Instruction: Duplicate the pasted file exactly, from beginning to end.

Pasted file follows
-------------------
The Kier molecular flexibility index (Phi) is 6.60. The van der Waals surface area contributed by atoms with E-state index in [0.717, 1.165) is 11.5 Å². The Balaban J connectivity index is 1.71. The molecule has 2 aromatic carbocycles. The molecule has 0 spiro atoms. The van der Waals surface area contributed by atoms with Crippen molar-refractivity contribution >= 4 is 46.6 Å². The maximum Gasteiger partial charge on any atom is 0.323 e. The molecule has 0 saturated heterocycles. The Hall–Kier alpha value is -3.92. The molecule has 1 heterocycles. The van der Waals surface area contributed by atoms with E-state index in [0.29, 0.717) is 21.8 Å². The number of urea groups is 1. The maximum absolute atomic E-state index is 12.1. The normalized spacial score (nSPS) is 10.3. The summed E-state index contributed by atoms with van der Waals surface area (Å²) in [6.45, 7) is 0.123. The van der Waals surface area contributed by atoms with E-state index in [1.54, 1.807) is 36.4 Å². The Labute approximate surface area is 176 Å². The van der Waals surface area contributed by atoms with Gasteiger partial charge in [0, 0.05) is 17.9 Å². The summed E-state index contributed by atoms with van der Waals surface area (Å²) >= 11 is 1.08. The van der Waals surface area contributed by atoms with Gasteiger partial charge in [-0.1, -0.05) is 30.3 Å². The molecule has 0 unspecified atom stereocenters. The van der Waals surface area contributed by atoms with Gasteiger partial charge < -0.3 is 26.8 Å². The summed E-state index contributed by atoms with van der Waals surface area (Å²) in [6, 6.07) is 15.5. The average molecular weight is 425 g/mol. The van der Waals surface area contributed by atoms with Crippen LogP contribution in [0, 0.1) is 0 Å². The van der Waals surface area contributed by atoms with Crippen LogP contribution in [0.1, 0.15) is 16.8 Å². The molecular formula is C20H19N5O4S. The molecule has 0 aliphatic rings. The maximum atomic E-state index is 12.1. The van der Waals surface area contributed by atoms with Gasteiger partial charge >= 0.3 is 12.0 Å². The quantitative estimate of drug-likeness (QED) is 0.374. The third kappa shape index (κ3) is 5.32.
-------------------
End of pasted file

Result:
The Kier molecular flexibility index (Phi) is 6.60. The van der Waals surface area contributed by atoms with E-state index in [0.717, 1.165) is 11.5 Å². The Balaban J connectivity index is 1.71. The molecule has 2 aromatic carbocycles. The molecule has 0 spiro atoms. The van der Waals surface area contributed by atoms with Crippen molar-refractivity contribution >= 4 is 46.6 Å². The maximum Gasteiger partial charge on any atom is 0.323 e. The molecule has 0 saturated heterocycles. The Hall–Kier alpha value is -3.92. The molecule has 1 heterocycles. The van der Waals surface area contributed by atoms with E-state index in [0.29, 0.717) is 21.8 Å². The number of urea groups is 1. The maximum absolute atomic E-state index is 12.1. The normalized spacial score (nSPS) is 10.3. The summed E-state index contributed by atoms with van der Waals surface area (Å²) in [6.45, 7) is 0.123. The van der Waals surface area contributed by atoms with E-state index in [1.54, 1.807) is 36.4 Å². The Labute approximate surface area is 176 Å². The van der Waals surface area contributed by atoms with Gasteiger partial charge in [0, 0.05) is 17.9 Å². The summed E-state index contributed by atoms with van der Waals surface area (Å²) >= 11 is 1.08. The van der Waals surface area contributed by atoms with Gasteiger partial charge in [-0.1, -0.05) is 30.3 Å². The molecule has 0 unspecified atom stereocenters. The van der Waals surface area contributed by atoms with Gasteiger partial charge < -0.3 is 26.8 Å². The summed E-state index contributed by atoms with van der Waals surface area (Å²) in [6, 6.07) is 15.5. The average molecular weight is 425 g/mol. The van der Waals surface area contributed by atoms with Crippen LogP contribution in [0, 0.1) is 0 Å². The van der Waals surface area contributed by atoms with Crippen LogP contribution in [0.1, 0.15) is 16.8 Å². The molecular formula is C20H19N5O4S. The molecule has 0 aliphatic rings. The maximum atomic E-state index is 12.1. The van der Waals surface area contributed by atoms with Gasteiger partial charge >= 0.3 is 12.0 Å². The quantitative estimate of drug-likeness (QED) is 0.374. The third kappa shape index (κ3) is 5.32.